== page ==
Selection from – Ethics – Part III. On the Nature and Origin of the Emotions (Page 10)

Spinoza's Words: (on pity, benevolence and doing good)

Pity we may define as pain arising from another's hurt. What term we can use for pleasure arising from another's gain, I know not.

We seek to free from misery, as far as we can, a thing which we pity. This will or appetite for doing good, which arises from pity of the thing whereon we would confer a benefit, is called benevolence, and is nothing else but desire arising from compassion.

Proposition. XXVIII. We endeavour to bring about whatsoever we conceive to conduce to pleasure; but we endeavour to remove or destroy whatsoever we conceive to be truly repugnant thereto, or to conduce to pain.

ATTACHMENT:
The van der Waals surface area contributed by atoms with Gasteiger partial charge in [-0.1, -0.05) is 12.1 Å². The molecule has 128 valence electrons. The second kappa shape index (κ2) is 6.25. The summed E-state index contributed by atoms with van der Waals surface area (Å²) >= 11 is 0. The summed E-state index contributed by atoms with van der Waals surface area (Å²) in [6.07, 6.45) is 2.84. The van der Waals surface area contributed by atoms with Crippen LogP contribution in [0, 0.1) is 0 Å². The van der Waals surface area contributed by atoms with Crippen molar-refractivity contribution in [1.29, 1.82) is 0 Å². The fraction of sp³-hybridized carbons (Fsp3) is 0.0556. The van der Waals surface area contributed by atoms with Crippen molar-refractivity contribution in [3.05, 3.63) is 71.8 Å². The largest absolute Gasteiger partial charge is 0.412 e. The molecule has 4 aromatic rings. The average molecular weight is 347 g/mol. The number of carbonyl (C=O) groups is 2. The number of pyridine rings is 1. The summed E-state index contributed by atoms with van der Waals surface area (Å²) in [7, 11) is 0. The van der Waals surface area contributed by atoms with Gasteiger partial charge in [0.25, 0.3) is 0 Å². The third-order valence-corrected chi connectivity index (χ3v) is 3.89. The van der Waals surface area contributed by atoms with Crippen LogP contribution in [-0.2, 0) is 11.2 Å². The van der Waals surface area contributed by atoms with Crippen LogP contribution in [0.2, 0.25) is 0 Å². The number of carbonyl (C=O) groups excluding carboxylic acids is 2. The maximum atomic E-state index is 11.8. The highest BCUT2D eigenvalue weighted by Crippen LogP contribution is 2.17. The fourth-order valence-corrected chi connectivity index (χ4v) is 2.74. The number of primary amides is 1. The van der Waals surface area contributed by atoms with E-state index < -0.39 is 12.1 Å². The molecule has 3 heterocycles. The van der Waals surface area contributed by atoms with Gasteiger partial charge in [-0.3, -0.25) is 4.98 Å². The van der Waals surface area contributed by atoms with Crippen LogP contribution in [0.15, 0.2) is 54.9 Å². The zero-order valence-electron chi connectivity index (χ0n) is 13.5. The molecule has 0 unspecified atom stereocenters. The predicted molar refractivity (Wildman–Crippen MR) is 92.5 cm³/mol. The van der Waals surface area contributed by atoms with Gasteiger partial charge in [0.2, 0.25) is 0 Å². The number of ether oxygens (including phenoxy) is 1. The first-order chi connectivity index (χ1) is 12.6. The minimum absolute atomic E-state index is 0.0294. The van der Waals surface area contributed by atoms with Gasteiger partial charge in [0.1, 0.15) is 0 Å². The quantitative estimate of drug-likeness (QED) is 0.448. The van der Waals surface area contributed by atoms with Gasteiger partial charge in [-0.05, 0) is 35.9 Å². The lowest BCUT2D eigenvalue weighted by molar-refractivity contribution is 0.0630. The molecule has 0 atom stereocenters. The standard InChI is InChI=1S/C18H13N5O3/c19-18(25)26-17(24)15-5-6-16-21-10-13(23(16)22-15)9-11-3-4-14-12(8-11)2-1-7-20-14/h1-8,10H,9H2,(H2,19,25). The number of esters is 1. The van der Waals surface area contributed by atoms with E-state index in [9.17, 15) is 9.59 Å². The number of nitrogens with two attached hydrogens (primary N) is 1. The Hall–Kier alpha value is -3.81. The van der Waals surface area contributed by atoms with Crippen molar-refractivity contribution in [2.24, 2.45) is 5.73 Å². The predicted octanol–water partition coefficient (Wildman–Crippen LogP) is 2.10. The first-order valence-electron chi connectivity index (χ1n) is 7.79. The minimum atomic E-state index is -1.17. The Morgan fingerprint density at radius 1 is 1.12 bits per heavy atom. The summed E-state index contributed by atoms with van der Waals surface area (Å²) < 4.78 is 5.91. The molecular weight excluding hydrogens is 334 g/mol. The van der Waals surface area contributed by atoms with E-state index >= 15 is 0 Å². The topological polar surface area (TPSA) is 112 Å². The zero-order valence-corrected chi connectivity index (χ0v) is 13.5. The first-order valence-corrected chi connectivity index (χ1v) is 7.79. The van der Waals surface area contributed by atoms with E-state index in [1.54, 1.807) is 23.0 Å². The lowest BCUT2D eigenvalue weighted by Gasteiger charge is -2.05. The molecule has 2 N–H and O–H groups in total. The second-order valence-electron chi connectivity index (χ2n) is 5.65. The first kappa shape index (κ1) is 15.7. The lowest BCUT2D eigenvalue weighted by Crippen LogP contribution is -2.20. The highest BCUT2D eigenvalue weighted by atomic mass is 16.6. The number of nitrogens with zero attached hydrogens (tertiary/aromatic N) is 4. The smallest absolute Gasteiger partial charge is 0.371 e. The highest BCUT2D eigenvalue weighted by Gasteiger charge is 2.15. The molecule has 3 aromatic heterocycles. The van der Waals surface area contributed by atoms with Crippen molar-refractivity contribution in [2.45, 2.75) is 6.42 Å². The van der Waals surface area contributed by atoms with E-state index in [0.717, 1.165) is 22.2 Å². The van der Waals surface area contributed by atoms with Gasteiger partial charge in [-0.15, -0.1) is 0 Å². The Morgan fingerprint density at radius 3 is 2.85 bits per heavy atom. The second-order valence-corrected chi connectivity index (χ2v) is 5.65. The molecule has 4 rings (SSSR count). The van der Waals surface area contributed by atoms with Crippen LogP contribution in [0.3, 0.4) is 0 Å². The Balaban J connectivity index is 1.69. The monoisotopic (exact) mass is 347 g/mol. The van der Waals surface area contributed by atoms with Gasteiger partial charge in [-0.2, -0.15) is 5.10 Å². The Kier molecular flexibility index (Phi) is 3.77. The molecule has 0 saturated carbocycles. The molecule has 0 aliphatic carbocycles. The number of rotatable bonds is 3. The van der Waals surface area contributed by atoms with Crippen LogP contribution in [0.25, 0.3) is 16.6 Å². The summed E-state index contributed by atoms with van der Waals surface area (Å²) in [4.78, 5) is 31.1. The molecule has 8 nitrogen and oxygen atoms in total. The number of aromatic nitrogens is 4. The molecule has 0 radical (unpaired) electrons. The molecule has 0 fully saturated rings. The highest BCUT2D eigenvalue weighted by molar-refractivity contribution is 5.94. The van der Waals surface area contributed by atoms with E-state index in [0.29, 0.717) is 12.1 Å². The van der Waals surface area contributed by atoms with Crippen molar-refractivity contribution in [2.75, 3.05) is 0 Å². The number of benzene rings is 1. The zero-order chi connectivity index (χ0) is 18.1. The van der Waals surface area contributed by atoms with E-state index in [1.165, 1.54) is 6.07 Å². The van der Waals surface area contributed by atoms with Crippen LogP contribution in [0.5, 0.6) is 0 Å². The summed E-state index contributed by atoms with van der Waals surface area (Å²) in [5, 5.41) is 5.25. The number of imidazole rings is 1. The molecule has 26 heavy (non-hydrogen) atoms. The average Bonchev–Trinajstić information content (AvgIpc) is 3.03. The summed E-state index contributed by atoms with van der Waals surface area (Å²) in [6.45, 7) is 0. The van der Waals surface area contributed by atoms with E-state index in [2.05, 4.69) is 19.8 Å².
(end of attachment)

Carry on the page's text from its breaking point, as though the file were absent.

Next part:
The empathy we feel when observing another's pain is felt in us as our own pain. If we can act to relieve that pain we shall rejoice. We act, as far as we can, to increase pleasure and reduce pain. This seems so obvious one wonders why Spinoza did not make it an axiom instead a proposition, unless he wanted to prove it by the use of previous propositions and corollaries.